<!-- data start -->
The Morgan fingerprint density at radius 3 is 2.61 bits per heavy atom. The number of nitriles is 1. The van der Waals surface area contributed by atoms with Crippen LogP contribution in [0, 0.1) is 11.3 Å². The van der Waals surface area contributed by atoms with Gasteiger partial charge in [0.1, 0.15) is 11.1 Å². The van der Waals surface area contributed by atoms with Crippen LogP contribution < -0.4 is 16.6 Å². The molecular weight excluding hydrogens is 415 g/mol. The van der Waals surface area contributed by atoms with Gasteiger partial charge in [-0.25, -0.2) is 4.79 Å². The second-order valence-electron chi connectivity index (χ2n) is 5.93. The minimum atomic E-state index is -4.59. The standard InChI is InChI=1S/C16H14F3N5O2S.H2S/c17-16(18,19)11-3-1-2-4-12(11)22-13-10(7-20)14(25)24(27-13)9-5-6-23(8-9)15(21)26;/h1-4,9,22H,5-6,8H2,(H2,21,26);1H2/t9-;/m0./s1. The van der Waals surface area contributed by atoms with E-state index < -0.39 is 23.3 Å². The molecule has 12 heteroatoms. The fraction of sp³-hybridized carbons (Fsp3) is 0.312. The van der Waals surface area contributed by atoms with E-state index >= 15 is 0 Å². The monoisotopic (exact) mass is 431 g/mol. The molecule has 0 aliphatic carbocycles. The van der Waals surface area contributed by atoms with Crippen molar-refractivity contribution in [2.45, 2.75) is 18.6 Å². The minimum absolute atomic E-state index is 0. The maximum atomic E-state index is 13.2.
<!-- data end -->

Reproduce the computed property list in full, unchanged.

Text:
The Morgan fingerprint density at radius 3 is 2.61 bits per heavy atom. The number of nitriles is 1. The van der Waals surface area contributed by atoms with Crippen LogP contribution in [0, 0.1) is 11.3 Å². The van der Waals surface area contributed by atoms with Gasteiger partial charge in [0.1, 0.15) is 11.1 Å². The van der Waals surface area contributed by atoms with Crippen LogP contribution < -0.4 is 16.6 Å². The molecular weight excluding hydrogens is 415 g/mol. The van der Waals surface area contributed by atoms with Gasteiger partial charge in [-0.25, -0.2) is 4.79 Å². The second-order valence-electron chi connectivity index (χ2n) is 5.93. The minimum atomic E-state index is -4.59. The standard InChI is InChI=1S/C16H14F3N5O2S.H2S/c17-16(18,19)11-3-1-2-4-12(11)22-13-10(7-20)14(25)24(27-13)9-5-6-23(8-9)15(21)26;/h1-4,9,22H,5-6,8H2,(H2,21,26);1H2/t9-;/m0./s1. The van der Waals surface area contributed by atoms with E-state index < -0.39 is 23.3 Å². The molecule has 12 heteroatoms. The fraction of sp³-hybridized carbons (Fsp3) is 0.312. The van der Waals surface area contributed by atoms with E-state index >= 15 is 0 Å². The monoisotopic (exact) mass is 431 g/mol. The molecule has 0 aliphatic carbocycles. The van der Waals surface area contributed by atoms with Crippen molar-refractivity contribution in [2.45, 2.75) is 18.6 Å². The minimum absolute atomic E-state index is 0. The maximum atomic E-state index is 13.2.